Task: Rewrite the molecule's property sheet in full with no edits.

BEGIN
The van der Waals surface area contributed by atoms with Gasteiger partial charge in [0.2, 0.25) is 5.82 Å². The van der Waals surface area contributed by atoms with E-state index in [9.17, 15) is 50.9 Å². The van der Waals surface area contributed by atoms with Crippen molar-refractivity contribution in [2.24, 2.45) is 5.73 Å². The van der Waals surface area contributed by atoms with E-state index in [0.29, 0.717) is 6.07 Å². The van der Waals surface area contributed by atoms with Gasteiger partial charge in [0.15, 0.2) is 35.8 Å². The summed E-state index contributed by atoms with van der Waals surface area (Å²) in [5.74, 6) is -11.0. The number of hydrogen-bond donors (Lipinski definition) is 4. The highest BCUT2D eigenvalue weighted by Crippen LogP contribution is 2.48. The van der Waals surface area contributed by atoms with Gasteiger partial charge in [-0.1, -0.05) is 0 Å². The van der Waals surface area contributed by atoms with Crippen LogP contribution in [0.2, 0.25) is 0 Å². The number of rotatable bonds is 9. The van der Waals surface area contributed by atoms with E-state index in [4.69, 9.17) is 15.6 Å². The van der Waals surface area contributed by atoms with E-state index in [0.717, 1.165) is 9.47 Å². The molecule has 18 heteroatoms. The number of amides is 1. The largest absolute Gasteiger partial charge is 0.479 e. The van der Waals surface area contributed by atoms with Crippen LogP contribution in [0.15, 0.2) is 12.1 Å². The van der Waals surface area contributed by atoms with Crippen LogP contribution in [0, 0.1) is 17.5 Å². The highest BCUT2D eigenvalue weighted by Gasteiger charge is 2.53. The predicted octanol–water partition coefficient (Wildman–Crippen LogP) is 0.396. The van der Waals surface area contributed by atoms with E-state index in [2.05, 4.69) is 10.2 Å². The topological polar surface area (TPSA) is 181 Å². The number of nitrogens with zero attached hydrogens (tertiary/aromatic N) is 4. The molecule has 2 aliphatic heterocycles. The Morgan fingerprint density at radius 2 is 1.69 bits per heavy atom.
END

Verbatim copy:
The van der Waals surface area contributed by atoms with Gasteiger partial charge in [0.2, 0.25) is 5.82 Å². The van der Waals surface area contributed by atoms with E-state index in [9.17, 15) is 50.9 Å². The van der Waals surface area contributed by atoms with Crippen molar-refractivity contribution in [2.24, 2.45) is 5.73 Å². The van der Waals surface area contributed by atoms with E-state index in [0.29, 0.717) is 6.07 Å². The van der Waals surface area contributed by atoms with Gasteiger partial charge in [0.15, 0.2) is 35.8 Å². The summed E-state index contributed by atoms with van der Waals surface area (Å²) in [5.74, 6) is -11.0. The number of hydrogen-bond donors (Lipinski definition) is 4. The highest BCUT2D eigenvalue weighted by Crippen LogP contribution is 2.48. The van der Waals surface area contributed by atoms with Gasteiger partial charge in [-0.1, -0.05) is 0 Å². The van der Waals surface area contributed by atoms with Crippen LogP contribution in [0.2, 0.25) is 0 Å². The number of rotatable bonds is 9. The van der Waals surface area contributed by atoms with E-state index in [4.69, 9.17) is 15.6 Å². The van der Waals surface area contributed by atoms with E-state index in [0.717, 1.165) is 9.47 Å². The molecule has 18 heteroatoms. The number of amides is 1. The largest absolute Gasteiger partial charge is 0.479 e. The van der Waals surface area contributed by atoms with Crippen LogP contribution in [0.15, 0.2) is 12.1 Å². The van der Waals surface area contributed by atoms with Crippen LogP contribution in [0, 0.1) is 17.5 Å². The highest BCUT2D eigenvalue weighted by Gasteiger charge is 2.53. The predicted octanol–water partition coefficient (Wildman–Crippen LogP) is 0.396. The van der Waals surface area contributed by atoms with E-state index in [2.05, 4.69) is 10.2 Å². The topological polar surface area (TPSA) is 181 Å². The number of nitrogens with zero attached hydrogens (tertiary/aromatic N) is 4. The molecule has 2 aliphatic heterocycles. The Morgan fingerprint density at radius 2 is 1.69 bits per heavy atom.